As a person with Clinical Depression™, this idea of self-labeling is a familiar one. My chemically-imbalanced brain produces negative thoughts, and sometimes these thoughts overflow into words that just kind of gush out. I often say that I can’t do this or I’m bad at that. I’m a terrible something-or-another-er. And really, when I say these things, I never think there is any harm. At the time, my words only seem like the unavoidable truth, and they’re so mild and harmless compared to the loud claxon in my brain that shrieks “You’re worthless, you’re a failure, and you ruin everything.” In the moment, I really feel like I’m being kind to myself in comparison. It’s not until later, when I am in a better state of mind, that I realize how unfairly I’ve painted myself. Really, I (like most people) am too complex to fit in one category or another. I try to put myself in a box, but I don’t really fit. There is a difference between having depression and being Depression Girl or Chronic Failure or whatever it is I feel like calling myself at the time. No label I could put on myself would be truly accurate.

But here’s the thing about The Wizard of Oz: nobody thinks twice about the labels that these characters give themselves, even after the labels are proved false. This is brought to a ridiculous and poignant extreme when the wizard admits point blank that he is a fraud (or a humbug, as he tells it), and yet the other characters still believe that he can magically solve their problems. It goes something like this:

Wizard: I’m a great wizard!

Dorothy, Scarecrow, Tin Man, Lion: Awesome! You can solve ALL OF OUR PROBLEMS.

Wizard: Well, actually, I’m a big phony. All I’m really good at is special effects and showmanship. Besides, you guys all seem fine to me. Except Dorothy over there. Sorry, Dorothy.

Dorothy: I am greatly disappointed.

Scarecrow, Tin Man, Lion: Hey, we still have all of these problems! Solve them, please.

Wizard: But I can’t.

Scarecrow, Tin Man, Lion: But you’re the wizard.

Wizard: But I’m not a wizard.

Scarecrow, Tin Man, Lion: Yes, you are. You told us so yourself.

Wizard: But then I explained to you that it was all a lie. In great detail.

Scarecrow, Tin Man, Lion: But we still have these problems AND YOU’RE A WIZARD.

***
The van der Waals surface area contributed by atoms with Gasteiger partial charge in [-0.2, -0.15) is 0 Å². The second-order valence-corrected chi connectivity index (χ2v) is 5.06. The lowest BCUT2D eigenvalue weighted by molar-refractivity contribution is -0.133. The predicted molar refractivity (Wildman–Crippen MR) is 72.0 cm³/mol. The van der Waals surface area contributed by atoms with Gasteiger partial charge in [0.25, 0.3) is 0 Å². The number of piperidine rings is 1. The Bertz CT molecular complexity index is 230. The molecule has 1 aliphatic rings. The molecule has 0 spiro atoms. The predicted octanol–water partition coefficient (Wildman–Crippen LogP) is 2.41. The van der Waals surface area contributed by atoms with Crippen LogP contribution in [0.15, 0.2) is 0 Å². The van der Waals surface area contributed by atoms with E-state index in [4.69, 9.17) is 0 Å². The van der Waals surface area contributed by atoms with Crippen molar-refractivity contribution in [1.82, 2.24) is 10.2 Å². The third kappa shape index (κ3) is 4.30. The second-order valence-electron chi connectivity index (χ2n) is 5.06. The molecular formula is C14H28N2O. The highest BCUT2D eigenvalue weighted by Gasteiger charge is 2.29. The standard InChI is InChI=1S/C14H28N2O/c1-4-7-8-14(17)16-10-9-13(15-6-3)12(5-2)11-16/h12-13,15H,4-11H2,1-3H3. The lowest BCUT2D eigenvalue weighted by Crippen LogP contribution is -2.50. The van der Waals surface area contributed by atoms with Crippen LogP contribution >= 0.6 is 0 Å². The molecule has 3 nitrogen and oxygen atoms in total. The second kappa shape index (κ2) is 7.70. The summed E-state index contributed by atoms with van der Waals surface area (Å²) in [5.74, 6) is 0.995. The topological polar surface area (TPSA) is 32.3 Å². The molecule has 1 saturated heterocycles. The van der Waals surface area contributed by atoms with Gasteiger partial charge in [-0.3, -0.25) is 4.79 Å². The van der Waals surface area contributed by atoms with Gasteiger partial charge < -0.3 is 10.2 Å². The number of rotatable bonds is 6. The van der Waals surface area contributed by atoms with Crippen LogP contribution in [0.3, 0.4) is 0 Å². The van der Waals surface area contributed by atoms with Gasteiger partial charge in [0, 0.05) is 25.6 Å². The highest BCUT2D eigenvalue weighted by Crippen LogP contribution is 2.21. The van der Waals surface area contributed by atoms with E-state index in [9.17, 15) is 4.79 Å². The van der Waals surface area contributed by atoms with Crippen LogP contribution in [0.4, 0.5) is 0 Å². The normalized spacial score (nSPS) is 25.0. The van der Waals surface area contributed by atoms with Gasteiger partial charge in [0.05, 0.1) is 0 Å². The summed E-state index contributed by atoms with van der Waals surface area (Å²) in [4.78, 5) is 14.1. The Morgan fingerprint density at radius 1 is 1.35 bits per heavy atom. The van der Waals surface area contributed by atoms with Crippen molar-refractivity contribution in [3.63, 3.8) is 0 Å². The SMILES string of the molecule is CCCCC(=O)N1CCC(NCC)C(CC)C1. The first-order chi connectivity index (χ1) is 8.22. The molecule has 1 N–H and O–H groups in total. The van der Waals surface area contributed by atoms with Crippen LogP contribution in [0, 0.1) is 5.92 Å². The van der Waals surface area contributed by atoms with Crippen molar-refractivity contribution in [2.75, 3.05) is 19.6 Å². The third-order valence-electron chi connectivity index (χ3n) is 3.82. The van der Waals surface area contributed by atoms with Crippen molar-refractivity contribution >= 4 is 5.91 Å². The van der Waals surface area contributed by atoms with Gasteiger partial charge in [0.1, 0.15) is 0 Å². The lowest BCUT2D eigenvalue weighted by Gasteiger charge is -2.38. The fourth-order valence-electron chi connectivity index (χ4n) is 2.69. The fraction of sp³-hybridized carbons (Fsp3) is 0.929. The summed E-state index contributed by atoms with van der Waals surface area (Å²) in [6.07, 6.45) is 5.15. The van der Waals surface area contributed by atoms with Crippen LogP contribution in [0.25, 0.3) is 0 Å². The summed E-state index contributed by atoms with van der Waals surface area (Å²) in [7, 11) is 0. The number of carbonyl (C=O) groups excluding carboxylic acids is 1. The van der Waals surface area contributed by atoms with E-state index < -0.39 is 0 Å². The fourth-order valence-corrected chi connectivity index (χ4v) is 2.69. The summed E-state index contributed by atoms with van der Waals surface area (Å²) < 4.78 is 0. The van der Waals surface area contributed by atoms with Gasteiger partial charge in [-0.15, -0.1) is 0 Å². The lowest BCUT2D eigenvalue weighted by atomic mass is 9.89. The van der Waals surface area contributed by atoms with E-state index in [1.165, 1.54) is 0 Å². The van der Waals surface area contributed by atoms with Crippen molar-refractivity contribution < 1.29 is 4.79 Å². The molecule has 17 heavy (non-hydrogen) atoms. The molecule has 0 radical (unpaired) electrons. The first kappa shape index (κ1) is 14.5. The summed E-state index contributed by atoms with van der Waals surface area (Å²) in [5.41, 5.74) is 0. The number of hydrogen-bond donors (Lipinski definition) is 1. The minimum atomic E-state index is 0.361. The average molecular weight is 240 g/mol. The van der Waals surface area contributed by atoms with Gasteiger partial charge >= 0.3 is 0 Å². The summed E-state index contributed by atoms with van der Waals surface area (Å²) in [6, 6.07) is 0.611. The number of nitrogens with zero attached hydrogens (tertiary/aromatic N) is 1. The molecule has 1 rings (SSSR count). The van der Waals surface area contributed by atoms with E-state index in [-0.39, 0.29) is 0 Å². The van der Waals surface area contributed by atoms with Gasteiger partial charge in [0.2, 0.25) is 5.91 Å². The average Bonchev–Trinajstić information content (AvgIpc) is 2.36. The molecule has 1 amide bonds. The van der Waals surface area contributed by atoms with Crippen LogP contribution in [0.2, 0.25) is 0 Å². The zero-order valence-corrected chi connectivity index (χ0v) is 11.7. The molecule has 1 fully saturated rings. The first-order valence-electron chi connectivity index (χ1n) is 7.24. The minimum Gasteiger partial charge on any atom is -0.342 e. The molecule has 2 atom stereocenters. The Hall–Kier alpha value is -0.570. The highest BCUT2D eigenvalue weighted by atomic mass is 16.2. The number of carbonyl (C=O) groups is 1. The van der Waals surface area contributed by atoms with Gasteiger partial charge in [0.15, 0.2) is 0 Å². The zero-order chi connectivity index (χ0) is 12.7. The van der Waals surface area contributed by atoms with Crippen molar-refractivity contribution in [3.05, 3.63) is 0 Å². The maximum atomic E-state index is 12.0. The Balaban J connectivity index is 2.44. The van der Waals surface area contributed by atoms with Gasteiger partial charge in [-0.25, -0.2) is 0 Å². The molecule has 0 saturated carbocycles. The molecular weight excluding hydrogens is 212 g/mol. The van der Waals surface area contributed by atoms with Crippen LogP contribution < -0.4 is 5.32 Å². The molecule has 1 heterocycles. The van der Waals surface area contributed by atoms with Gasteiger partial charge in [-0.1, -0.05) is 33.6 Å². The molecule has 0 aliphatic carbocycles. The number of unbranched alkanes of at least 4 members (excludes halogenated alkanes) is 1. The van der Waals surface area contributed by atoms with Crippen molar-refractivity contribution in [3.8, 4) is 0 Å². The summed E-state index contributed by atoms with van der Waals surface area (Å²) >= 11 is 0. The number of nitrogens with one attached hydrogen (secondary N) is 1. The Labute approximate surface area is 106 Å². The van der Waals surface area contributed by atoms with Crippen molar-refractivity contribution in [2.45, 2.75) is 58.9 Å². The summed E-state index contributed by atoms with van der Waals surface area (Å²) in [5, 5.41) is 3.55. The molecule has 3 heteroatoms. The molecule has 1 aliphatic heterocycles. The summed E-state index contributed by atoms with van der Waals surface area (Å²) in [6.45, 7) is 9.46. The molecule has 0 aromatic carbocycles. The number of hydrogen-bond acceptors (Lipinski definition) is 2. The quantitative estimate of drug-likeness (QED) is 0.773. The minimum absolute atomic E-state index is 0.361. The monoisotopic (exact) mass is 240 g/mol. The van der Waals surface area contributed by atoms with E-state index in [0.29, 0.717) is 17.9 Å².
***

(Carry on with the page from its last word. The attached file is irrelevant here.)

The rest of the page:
Wizard: No, I’m not!

Scarecrow, Tin Man, Lion: Yes, you are!

Wizard: No I’m not!

Scarecrow, Tin Man, Lion: Yes, you are!

Wizard: I never got my Hogwarts letter!

Scarecrow, Tin Man, Lion: Solve our problems!

Wizard: But I . . .

Scarecrow, Tin Man, Lion: Wiz-ard! Wiz-ard! Wiz-ard!

Wizard: Okay, fine. Using my skills of special effects and showmanship, I will pretend to solve your problems just so you will leave me alone:

Wizard: [Uses skills of special effects and showmanship. Pretends to solve everybody’s problems.]

Scarecrow, Tin Man, Lion: It’s a miracle! We’re saved!

Wizard: You’re the same, except for the addition of mostly worthless props.

Scarecrow, Tin Man, Lion: You’re the best wizard in all the land!

Wizard: Sigh.

The point here is something I have learned again and again in life: when you tell someone something about yourself, they generally believe it without question. Especially if you tell them something negative. And if you happen to misrepresent yourself, or if you change, you will have a heck of a time trying to get people to see and treat you differently. People’s perceptions have this annoying habit of sticking into people’s brains forever.

In my experience, some people won’t even change their mind after a decade and a mountain of proof. A decade.

I was teenager, people.


So when it comes to presenting yourself to others, it’s important to use good marketing. And when it comes to others, it’s important to remember to base your judgments on actual observations, not just what people tell you. Not even what people tell you about themselves.

Because we are all pretty hard on ourselves. And we all have this tendency to think that our problems and failures are worse than everybody else’s. But none of us fail all the time. None of us fit in a box.

And, like Dorothy, none of us know the extent of our true power and influence.

See? Look at that. All that truth from a children’s book. Who’da thunk?

Regards, best wishes, and self-compassion,

-Cecily Jane

*Unlike the movie, the “Cowardly” Lion does not run away when they fight the Wicked Witch. Instead, when she captures him and tries to turn him into a pack animal, he bravely refuses. He also jumps over large chasms and stuff. Really, of all the characters, the movie does him the greatest injustice.